This was the first period of the Golden Age of Piracy, where buccaneers were dominate and generally preceded the era of privateering and piracy ten years before "proper" pirates came to dominance, (Rideker, 9).
This event was kick-started by Oliver Cromwell's venture into the Caribbean to establish an English presence in the West Indies, effectively bringing English massive amounts of trade and commerce to the region, making it a prime location for piracy, (Kuhn, 13).
With this treaty, the Dutch were the first to formally cease using privateering, with Britain and France joining in the later decades of the seventeenth century, (Kuhn, 14).
The English follow the Dutch in attempting to end the use of privateering, (Kuhn, 14).
The term "proper pirates" distinguishes them from privateers that were employed by governments. These pirates eventually had little to no affiliation with any nations or governments, and are the pirates most often associated with the Golden Age of Piracy, (Kuhn, 14).
Captain William Kidd was a privateer who turned pirate and was eventually executed in later years. He is one infamous example of the trend from privateering to piracy during the Golden Age of Piracy, (Thomson, 49).
This treaty wrapped up the War of the League of Augsburg, ending France's participation in privateering which eventually ends the privateering period of the Golden Age of Piracy to leave "proper" pirates in dominance, (Kuhn, 14).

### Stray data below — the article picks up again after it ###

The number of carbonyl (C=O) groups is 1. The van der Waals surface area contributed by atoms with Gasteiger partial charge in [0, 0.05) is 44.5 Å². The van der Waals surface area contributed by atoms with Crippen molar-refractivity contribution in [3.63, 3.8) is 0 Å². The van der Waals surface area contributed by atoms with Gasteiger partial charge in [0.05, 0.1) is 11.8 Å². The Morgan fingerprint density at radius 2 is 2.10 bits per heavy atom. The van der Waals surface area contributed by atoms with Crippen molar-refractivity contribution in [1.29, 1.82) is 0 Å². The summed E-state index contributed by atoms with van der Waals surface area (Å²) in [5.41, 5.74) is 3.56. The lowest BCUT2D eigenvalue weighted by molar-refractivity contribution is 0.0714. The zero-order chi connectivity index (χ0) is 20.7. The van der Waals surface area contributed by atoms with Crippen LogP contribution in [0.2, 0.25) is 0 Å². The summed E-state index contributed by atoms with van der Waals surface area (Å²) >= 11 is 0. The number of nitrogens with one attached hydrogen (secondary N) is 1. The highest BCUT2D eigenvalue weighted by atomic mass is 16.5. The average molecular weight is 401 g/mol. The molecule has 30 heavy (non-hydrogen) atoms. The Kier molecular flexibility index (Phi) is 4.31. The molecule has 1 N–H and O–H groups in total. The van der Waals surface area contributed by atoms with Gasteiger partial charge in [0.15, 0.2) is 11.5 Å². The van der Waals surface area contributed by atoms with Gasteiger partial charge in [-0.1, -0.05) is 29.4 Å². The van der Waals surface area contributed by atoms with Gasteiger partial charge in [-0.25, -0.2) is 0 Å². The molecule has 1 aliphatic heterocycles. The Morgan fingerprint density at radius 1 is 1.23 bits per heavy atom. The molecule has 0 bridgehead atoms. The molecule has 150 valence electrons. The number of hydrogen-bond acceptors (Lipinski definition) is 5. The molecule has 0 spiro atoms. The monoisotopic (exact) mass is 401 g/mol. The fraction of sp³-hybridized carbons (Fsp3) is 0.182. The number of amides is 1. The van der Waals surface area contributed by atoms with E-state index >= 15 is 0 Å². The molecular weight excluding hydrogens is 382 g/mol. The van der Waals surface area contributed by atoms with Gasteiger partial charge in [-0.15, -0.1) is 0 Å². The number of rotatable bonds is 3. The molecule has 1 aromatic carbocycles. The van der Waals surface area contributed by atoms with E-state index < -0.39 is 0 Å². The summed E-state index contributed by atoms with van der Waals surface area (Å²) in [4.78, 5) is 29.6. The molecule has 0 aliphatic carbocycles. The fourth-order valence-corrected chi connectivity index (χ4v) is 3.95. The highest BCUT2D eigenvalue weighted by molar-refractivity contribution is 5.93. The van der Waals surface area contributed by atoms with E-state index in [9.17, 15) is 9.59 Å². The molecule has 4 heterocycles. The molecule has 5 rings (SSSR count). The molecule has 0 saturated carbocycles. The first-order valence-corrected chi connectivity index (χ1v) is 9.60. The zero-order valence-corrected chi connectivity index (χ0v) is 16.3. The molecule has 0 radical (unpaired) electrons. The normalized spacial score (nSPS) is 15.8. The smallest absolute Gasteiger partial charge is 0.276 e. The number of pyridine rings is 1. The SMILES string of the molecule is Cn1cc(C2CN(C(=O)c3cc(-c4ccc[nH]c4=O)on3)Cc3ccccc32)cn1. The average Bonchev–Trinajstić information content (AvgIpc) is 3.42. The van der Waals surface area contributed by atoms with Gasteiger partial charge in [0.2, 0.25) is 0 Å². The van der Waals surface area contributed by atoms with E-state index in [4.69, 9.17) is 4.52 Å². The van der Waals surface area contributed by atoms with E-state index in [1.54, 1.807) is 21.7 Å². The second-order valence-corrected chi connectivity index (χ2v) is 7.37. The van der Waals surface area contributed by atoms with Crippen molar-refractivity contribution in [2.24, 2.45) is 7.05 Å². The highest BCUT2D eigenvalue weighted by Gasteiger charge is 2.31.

"An Act for the more effectual Suppression of Piracy"
This British legislation brought harsher punishments for seamen that were ineffective in the defense of a ship during a pirate attack, while providing benefits for the seaman and his family if wounded during such an attack. This legislation focused on how individual sailors fought piracy when confronted with an attack, (Rideker, 26-27).
With naval war came a decrease in piracy and an increase of legal sailors and privateers hired by governments to attack opponents at sea. With the end of the war, however, many seamen were left without a job as the navies of England, France, and Spain were no longer in high demand; this inevitably resulted in an another outbreak of piracy, (Kuhn, 15).
This is the year with the highest number of active pirates, but this peak in the Golden Age of Piracy soon faces a spiraling downfall within the next half decade, (Kuhn, 18).
One of the era's most prosperous pirates was executed along with 52 of his crew members with the rest of the crew being imprisoned. This event marks the down-spiral of the Golden Age of Piracy, (Kuhn, 21).
Thanks to newly implemented anti-piracy legislation, pardons, and the removal of corrupted officials, and as a last resort, executions, piracy turns into a business that held little profit and too high a risk, leading many pirates to abandon the life, (Thomson, 50-53).
This execution marks the end of the Golden Age of Piracy with less than 200 pirates left, (Kuhn, 17).